Once upon a time, if you described “beer” as one of your hobbies or as a ‘lifestyle', you would likely be termed an alcoholic. Yet nowadays, with craft beer festivals, tours, and even marathons abounding around the world, beer seems to be everywhere. That makes this the perfect time to learn all about its origins, don't you think?
There's plenty of information and statistics about beer on the internet. You can even track exactly how much craft beer your state drinks in comparison to others, but first, let's go back to the beginning:
Beer has been around since at least 4300 BC when a recipe for beer was written on a Babylonian clay tablet. Since then, it spread steadily throughout the world, with the Romans introducing the tasty drink to northern Europe in 55 BC.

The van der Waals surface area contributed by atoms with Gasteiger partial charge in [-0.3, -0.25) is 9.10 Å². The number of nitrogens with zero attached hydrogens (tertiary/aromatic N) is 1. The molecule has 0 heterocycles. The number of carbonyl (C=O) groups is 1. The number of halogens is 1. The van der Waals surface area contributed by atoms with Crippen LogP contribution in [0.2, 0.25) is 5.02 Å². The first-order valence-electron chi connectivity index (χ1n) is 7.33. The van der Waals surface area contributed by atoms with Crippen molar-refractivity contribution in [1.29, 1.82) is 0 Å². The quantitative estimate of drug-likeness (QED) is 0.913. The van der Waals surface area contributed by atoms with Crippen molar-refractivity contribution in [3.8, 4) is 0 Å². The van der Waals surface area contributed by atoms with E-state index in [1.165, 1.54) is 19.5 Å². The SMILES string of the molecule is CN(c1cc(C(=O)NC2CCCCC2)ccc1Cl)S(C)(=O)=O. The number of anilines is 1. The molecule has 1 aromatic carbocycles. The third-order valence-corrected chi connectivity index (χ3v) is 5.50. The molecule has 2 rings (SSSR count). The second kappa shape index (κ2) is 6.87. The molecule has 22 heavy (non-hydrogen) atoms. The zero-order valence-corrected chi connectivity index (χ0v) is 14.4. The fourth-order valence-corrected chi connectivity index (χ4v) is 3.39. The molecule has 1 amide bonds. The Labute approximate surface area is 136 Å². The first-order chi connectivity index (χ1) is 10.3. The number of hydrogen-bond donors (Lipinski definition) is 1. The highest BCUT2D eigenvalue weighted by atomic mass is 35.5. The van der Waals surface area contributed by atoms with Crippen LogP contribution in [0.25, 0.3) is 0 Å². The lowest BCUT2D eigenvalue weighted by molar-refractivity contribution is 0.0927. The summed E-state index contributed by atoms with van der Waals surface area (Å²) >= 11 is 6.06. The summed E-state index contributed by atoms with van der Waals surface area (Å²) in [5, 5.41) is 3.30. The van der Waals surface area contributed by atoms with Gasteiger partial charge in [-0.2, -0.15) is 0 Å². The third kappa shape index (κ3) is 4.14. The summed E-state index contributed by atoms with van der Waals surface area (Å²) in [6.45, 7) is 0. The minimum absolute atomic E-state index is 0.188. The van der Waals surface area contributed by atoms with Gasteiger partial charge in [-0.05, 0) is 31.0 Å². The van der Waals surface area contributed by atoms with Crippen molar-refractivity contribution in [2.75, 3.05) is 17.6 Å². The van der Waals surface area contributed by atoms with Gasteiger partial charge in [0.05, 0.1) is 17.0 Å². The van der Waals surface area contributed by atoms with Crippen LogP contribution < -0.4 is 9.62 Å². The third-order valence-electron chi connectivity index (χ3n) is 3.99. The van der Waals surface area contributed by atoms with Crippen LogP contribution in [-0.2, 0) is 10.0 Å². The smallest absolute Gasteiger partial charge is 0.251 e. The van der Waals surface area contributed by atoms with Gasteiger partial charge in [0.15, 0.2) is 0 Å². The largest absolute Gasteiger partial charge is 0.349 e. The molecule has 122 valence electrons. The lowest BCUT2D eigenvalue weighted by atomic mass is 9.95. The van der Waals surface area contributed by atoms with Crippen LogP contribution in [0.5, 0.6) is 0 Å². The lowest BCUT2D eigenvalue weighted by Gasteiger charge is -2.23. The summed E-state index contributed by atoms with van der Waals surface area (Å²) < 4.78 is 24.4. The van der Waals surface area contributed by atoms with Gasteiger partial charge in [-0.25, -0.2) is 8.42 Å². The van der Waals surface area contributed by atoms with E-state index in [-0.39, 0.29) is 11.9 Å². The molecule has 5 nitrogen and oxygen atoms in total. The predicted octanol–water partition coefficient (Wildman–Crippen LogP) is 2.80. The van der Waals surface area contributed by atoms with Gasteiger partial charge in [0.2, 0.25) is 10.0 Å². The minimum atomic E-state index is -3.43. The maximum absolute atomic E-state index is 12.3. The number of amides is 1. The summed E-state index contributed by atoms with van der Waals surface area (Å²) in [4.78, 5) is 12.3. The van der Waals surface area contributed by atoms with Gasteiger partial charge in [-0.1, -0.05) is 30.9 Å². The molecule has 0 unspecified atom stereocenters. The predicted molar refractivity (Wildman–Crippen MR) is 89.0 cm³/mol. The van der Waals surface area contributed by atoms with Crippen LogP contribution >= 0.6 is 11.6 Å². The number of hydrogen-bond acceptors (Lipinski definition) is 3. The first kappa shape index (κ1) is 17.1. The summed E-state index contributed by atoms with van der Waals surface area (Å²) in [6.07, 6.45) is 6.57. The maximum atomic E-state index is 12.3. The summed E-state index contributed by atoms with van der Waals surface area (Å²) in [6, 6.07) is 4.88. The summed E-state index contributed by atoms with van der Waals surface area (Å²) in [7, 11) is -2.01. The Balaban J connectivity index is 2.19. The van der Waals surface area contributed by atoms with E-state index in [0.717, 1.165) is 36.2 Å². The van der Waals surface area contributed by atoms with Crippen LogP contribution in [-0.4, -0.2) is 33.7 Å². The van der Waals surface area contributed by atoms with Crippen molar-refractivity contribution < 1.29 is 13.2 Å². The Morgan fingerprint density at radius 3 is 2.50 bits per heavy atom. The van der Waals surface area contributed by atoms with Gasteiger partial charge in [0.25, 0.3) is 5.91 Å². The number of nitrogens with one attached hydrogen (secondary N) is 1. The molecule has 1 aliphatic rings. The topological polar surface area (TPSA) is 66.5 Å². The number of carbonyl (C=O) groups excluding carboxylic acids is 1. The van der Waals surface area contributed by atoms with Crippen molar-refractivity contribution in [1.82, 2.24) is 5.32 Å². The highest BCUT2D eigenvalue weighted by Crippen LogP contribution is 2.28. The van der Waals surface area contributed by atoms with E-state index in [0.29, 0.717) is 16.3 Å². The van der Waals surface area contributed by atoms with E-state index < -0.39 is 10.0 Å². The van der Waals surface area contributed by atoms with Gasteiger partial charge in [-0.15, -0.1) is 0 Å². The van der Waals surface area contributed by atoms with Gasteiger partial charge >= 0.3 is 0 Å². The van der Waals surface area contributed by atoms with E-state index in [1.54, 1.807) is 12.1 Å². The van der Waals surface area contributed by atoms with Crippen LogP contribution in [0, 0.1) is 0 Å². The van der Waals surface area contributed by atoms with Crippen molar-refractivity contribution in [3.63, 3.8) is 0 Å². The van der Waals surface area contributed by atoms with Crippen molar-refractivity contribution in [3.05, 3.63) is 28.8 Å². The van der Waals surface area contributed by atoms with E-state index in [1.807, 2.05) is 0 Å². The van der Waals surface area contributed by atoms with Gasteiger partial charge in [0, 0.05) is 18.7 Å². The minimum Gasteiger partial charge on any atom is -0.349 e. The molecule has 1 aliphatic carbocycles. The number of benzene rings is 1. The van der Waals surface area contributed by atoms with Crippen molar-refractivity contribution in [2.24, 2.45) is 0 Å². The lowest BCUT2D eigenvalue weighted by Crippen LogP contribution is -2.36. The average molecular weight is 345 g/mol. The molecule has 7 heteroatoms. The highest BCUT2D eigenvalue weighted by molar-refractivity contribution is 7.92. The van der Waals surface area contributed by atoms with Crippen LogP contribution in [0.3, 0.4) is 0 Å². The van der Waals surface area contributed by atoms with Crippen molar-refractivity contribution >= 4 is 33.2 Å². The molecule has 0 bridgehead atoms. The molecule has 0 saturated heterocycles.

The Middle Ages saw the addition of hops for the first time and soon brewing became more centralized. With production shifting from individual households to monasteries and churches, beer was becoming a commercialized beverage. By 1420 AD, German brewers had developed lager, and by 1674, Harvard had its own brewhouse.
Where did all this lead? To 15.6 million barrels of craft beer sold in 2013. Clearly, beer is here to stay, and it only keeps getting more inventive.